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Without co-signer, minor's debt likely off-limits to collectors

By

Opening Credits
Columnist Erica Sandberg
Erica Sandberg is a prominent personal finance authority and author of "Expecting Money: The Essential Financial Plan for New and Growing Families." She writes "Opening Credits," a weekly reader Q&A column about issues for people who are new to credit, for CreditCards.com.

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Question for the CreditCards.com expert

Dear Opening Credits,
When I was 17, I got a credit card from a reputable Arizona bank that knew I was a minor. When I could not make the payments, my account was sent to collections. I tried to do the responsible thing and make the payments. The collections office required access to my bank accounts so they could take out money whenever they wanted. As of six months ago, they refused payments and would not answer my calls or letters. Now they are attempting to garnish my wages and tack on more lawyers and court fees. Can they do this? I've done everything I can to make payments and now have a court hearing scheduled.  -- Brad

Answer for the CreditCards.com expert

Dear Brad,
Hmmmmm, a few things about your letter don't sound right.

Assuming the Arizona bank that gave you a credit card is as reputable as you say, then they would not have issued you a credit card without an adult acting as co-signer. Did someone -- a parent, uncle, older sibling, anyone -- help you get the account? If so, the financial institution did nothing wrong in providing you with the card.

Now, if the bank did provide you with a credit card when you were a minor without an adult's guaranteeing signature, then there is a chance that you can escape paying for what you charged, as well as this whole legal mess. To find out, contact the initial issuing bank and request the original application. With some research, they should be able to pull up those facts.

If it turns out that only your name is on the paperwork, contact the collection agency with this information immediately. Though they aren't answering your calls, leave a message anyway and write them letter to back up your story. Explain (and provide proof) that you were under the age of 18 when the card was given to you, and no adult was accountable for the charges. The company may get your letter in time and just drop the entire affair. If not, bring the information with you to court -- which means you better get right on this task.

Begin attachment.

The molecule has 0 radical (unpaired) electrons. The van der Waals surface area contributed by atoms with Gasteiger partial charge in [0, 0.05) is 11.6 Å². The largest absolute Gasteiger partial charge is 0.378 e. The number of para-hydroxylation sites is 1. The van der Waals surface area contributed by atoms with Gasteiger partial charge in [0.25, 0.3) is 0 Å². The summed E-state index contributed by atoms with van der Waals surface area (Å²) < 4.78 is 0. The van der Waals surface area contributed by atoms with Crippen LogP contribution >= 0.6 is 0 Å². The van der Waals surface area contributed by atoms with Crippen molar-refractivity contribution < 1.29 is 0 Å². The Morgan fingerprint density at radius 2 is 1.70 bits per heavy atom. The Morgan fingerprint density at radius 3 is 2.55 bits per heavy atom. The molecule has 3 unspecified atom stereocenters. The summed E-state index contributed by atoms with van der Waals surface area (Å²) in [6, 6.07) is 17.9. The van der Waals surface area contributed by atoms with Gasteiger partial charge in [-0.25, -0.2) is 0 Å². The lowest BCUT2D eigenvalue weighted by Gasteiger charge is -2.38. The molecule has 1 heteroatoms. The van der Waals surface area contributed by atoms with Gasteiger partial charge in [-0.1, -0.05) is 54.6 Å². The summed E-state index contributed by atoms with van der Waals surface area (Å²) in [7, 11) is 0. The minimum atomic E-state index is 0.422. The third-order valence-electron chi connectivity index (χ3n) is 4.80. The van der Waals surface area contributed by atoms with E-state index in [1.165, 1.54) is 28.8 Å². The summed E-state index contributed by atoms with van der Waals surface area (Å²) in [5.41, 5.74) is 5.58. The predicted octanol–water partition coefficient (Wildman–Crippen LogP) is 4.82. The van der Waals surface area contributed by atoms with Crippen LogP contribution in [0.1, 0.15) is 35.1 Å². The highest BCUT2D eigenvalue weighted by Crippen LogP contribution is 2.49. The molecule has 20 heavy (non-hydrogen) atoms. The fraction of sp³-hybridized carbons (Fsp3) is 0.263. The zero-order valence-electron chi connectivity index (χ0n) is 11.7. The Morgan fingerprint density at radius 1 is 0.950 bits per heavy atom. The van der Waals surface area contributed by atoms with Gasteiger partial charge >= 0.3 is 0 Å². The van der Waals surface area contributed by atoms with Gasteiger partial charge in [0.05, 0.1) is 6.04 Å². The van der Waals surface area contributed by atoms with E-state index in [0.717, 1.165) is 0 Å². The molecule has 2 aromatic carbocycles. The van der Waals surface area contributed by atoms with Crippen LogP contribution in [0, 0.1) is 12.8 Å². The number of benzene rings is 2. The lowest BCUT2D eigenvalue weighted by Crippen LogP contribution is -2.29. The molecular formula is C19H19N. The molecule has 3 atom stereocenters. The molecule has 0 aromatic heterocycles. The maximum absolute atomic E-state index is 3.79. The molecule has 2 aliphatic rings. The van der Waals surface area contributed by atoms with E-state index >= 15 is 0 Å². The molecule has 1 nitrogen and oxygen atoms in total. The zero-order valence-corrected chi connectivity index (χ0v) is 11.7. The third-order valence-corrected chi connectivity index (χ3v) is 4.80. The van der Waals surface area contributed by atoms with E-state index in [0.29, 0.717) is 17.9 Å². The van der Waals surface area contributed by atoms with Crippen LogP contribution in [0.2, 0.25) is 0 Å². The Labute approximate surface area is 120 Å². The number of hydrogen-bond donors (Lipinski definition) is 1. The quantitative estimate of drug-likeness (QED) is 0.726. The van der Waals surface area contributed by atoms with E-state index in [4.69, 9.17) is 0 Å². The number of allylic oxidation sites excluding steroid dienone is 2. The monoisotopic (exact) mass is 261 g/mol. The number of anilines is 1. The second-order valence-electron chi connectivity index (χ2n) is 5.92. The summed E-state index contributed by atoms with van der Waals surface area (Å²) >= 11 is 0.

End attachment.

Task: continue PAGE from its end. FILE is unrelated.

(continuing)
Conversely, if you find that there is someone else's name on the paperwork, the collection agency has every right to take legal action. However, it should be the co-signer, not you, who is sued for the debt. You could point this out to them now or wait until you get to court, but it would be kind of a crummy thing to do to someone who helped you get the card in the first place.

That said, another fact about your situation also sounds peculiar: Why would a collection agency that had been accepting steady payments straight from your bank account suddenly stop and decide to sue?

I'll deduce that at some point you didn't have enough funds in your account to cover the agreed-upon installment payment. Frankly, that's the only reason I can imagine that they would pull the rug out from under you. You see, third-party collectors are not in the business of extending credit; they are in the business of collecting money. If there wasn't enough in the account when they went to claim it, the deal was rescinded. Now they want all of the cash -- thus the lawsuit.

Though you have a scheduled court hearing, you can still contact the collection agency and pay off the remaining debt. Do so and you and any co-signer may be able to avoid a judgment.

Whatever you do, make sure you attend your court hearing. If you don't, you'll lose the case by default. At that point, either you or the co-signer will be held responsible for the remaining balance as well as all sorts of lawyer's fees and court costs. More, the judgment creditors will be able to do pretty much whatever they are allowed to do -- including a wage garnishment, if permitted in your state -- to collect.

So go and have your day in court. You may even get a break. If your installment payments were, in fact, steady and the collector is just being difficult, the judge may allow you to make stipulated payments and keep the problem off of the credit reports of all concerned.

See related: Minors may bear moral, but not legal, responsibility for paying off debts, Collectors can try, but can't legally collect, minor's debts, What wage garnishment is and how it works, Stipulated payments: the secret savior

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Published: May 19, 2010


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